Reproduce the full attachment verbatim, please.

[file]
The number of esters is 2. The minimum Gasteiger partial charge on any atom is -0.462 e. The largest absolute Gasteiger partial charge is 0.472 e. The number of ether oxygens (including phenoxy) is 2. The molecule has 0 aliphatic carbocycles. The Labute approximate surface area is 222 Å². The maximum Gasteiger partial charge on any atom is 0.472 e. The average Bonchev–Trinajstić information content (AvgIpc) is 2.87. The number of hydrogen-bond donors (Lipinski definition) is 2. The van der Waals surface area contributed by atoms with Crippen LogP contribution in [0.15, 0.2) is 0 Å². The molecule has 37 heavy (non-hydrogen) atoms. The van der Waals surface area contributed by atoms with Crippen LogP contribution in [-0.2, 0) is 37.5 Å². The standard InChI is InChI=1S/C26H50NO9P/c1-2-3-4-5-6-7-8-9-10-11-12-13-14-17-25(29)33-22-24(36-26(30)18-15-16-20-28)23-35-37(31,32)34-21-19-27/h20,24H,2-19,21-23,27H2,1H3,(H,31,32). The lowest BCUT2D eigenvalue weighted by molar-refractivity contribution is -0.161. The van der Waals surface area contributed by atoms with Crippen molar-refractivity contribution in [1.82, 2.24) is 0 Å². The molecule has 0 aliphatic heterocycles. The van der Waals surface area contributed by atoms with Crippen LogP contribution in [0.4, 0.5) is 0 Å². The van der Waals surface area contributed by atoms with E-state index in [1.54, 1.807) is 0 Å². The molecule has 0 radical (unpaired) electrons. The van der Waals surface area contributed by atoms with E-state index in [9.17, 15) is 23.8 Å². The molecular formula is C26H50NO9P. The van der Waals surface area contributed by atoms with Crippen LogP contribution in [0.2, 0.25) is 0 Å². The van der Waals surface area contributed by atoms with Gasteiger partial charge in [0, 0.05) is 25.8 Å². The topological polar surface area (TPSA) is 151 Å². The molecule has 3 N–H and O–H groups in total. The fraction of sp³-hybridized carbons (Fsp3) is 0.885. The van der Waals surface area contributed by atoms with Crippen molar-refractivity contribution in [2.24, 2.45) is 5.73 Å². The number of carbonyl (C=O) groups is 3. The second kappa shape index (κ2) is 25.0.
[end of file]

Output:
The number of esters is 2. The minimum Gasteiger partial charge on any atom is -0.462 e. The largest absolute Gasteiger partial charge is 0.472 e. The number of ether oxygens (including phenoxy) is 2. The molecule has 0 aliphatic carbocycles. The Labute approximate surface area is 222 Å². The maximum Gasteiger partial charge on any atom is 0.472 e. The average Bonchev–Trinajstić information content (AvgIpc) is 2.87. The number of hydrogen-bond donors (Lipinski definition) is 2. The van der Waals surface area contributed by atoms with Crippen LogP contribution in [0.15, 0.2) is 0 Å². The molecule has 37 heavy (non-hydrogen) atoms. The van der Waals surface area contributed by atoms with Crippen LogP contribution in [-0.2, 0) is 37.5 Å². The standard InChI is InChI=1S/C26H50NO9P/c1-2-3-4-5-6-7-8-9-10-11-12-13-14-17-25(29)33-22-24(36-26(30)18-15-16-20-28)23-35-37(31,32)34-21-19-27/h20,24H,2-19,21-23,27H2,1H3,(H,31,32). The lowest BCUT2D eigenvalue weighted by molar-refractivity contribution is -0.161. The van der Waals surface area contributed by atoms with Crippen molar-refractivity contribution in [1.82, 2.24) is 0 Å². The molecule has 0 aliphatic heterocycles. The van der Waals surface area contributed by atoms with Crippen LogP contribution in [0.4, 0.5) is 0 Å². The van der Waals surface area contributed by atoms with E-state index in [1.54, 1.807) is 0 Å². The molecule has 0 radical (unpaired) electrons. The van der Waals surface area contributed by atoms with E-state index in [9.17, 15) is 23.8 Å². The molecular formula is C26H50NO9P. The van der Waals surface area contributed by atoms with Crippen LogP contribution in [0.2, 0.25) is 0 Å². The van der Waals surface area contributed by atoms with Gasteiger partial charge in [0, 0.05) is 25.8 Å². The topological polar surface area (TPSA) is 151 Å². The molecule has 3 N–H and O–H groups in total. The fraction of sp³-hybridized carbons (Fsp3) is 0.885. The van der Waals surface area contributed by atoms with Crippen molar-refractivity contribution in [2.24, 2.45) is 5.73 Å². The number of carbonyl (C=O) groups is 3. The second kappa shape index (κ2) is 25.0.